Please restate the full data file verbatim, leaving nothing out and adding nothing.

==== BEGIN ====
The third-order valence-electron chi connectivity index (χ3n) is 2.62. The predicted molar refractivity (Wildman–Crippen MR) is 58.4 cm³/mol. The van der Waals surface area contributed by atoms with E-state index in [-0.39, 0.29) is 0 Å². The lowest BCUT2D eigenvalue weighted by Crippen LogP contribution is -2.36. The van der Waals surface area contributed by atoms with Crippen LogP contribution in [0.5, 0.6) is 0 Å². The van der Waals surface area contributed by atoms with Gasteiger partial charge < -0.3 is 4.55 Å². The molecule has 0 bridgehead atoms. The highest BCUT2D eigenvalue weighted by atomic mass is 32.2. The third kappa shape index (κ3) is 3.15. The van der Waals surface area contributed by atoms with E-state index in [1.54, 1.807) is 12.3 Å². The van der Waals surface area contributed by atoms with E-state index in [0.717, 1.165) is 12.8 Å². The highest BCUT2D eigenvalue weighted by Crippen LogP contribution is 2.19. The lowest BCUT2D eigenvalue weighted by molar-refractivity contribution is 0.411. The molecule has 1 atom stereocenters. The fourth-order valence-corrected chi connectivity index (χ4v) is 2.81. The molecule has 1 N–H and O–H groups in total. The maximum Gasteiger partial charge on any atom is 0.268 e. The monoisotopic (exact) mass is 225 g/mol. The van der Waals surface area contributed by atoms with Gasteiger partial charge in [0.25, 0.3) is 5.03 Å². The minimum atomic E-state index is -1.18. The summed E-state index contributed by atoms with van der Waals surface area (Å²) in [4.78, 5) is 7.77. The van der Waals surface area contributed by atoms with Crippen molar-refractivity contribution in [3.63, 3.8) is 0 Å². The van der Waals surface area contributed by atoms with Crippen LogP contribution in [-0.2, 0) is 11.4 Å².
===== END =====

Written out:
The third-order valence-electron chi connectivity index (χ3n) is 2.62. The predicted molar refractivity (Wildman–Crippen MR) is 58.4 cm³/mol. The van der Waals surface area contributed by atoms with E-state index in [-0.39, 0.29) is 0 Å². The lowest BCUT2D eigenvalue weighted by Crippen LogP contribution is -2.36. The van der Waals surface area contributed by atoms with Crippen LogP contribution in [0.5, 0.6) is 0 Å². The van der Waals surface area contributed by atoms with Gasteiger partial charge < -0.3 is 4.55 Å². The molecule has 0 bridgehead atoms. The highest BCUT2D eigenvalue weighted by atomic mass is 32.2. The third kappa shape index (κ3) is 3.15. The van der Waals surface area contributed by atoms with E-state index in [1.54, 1.807) is 12.3 Å². The van der Waals surface area contributed by atoms with E-state index in [0.717, 1.165) is 12.8 Å². The highest BCUT2D eigenvalue weighted by Crippen LogP contribution is 2.19. The lowest BCUT2D eigenvalue weighted by molar-refractivity contribution is 0.411. The molecule has 1 atom stereocenters. The fourth-order valence-corrected chi connectivity index (χ4v) is 2.81. The molecule has 1 N–H and O–H groups in total. The maximum Gasteiger partial charge on any atom is 0.268 e. The monoisotopic (exact) mass is 225 g/mol. The van der Waals surface area contributed by atoms with Gasteiger partial charge in [0.25, 0.3) is 5.03 Å². The minimum atomic E-state index is -1.18. The summed E-state index contributed by atoms with van der Waals surface area (Å²) in [4.78, 5) is 7.77. The van der Waals surface area contributed by atoms with Crippen molar-refractivity contribution in [3.63, 3.8) is 0 Å². The van der Waals surface area contributed by atoms with Crippen LogP contribution in [-0.2, 0) is 11.4 Å².